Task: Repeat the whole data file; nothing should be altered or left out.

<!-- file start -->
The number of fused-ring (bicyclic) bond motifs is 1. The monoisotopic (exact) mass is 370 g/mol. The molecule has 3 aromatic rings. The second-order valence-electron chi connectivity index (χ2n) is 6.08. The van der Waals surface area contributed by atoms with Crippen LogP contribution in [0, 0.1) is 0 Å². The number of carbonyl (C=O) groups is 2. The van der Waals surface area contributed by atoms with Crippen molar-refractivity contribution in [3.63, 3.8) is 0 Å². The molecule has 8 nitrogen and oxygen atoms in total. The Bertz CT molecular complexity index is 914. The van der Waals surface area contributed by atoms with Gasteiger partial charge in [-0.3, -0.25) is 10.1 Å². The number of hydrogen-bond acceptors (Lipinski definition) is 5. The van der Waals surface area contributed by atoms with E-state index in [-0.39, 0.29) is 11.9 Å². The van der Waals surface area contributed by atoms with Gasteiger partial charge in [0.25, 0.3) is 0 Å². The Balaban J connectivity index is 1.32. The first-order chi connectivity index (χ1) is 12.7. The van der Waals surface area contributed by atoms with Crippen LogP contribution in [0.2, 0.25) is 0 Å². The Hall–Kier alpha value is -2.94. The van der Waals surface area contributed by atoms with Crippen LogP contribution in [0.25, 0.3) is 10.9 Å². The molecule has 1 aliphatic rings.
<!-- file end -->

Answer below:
The number of fused-ring (bicyclic) bond motifs is 1. The monoisotopic (exact) mass is 370 g/mol. The molecule has 3 aromatic rings. The second-order valence-electron chi connectivity index (χ2n) is 6.08. The van der Waals surface area contributed by atoms with Crippen LogP contribution in [0, 0.1) is 0 Å². The number of carbonyl (C=O) groups is 2. The van der Waals surface area contributed by atoms with Crippen molar-refractivity contribution in [3.63, 3.8) is 0 Å². The molecule has 8 nitrogen and oxygen atoms in total. The Bertz CT molecular complexity index is 914. The van der Waals surface area contributed by atoms with Gasteiger partial charge in [-0.3, -0.25) is 10.1 Å². The number of hydrogen-bond acceptors (Lipinski definition) is 5. The van der Waals surface area contributed by atoms with E-state index in [-0.39, 0.29) is 11.9 Å². The van der Waals surface area contributed by atoms with Gasteiger partial charge in [0.25, 0.3) is 0 Å². The Balaban J connectivity index is 1.32. The first-order chi connectivity index (χ1) is 12.7. The van der Waals surface area contributed by atoms with Crippen LogP contribution in [0.2, 0.25) is 0 Å². The Hall–Kier alpha value is -2.94. The van der Waals surface area contributed by atoms with Crippen LogP contribution in [0.25, 0.3) is 10.9 Å². The molecule has 1 aliphatic rings.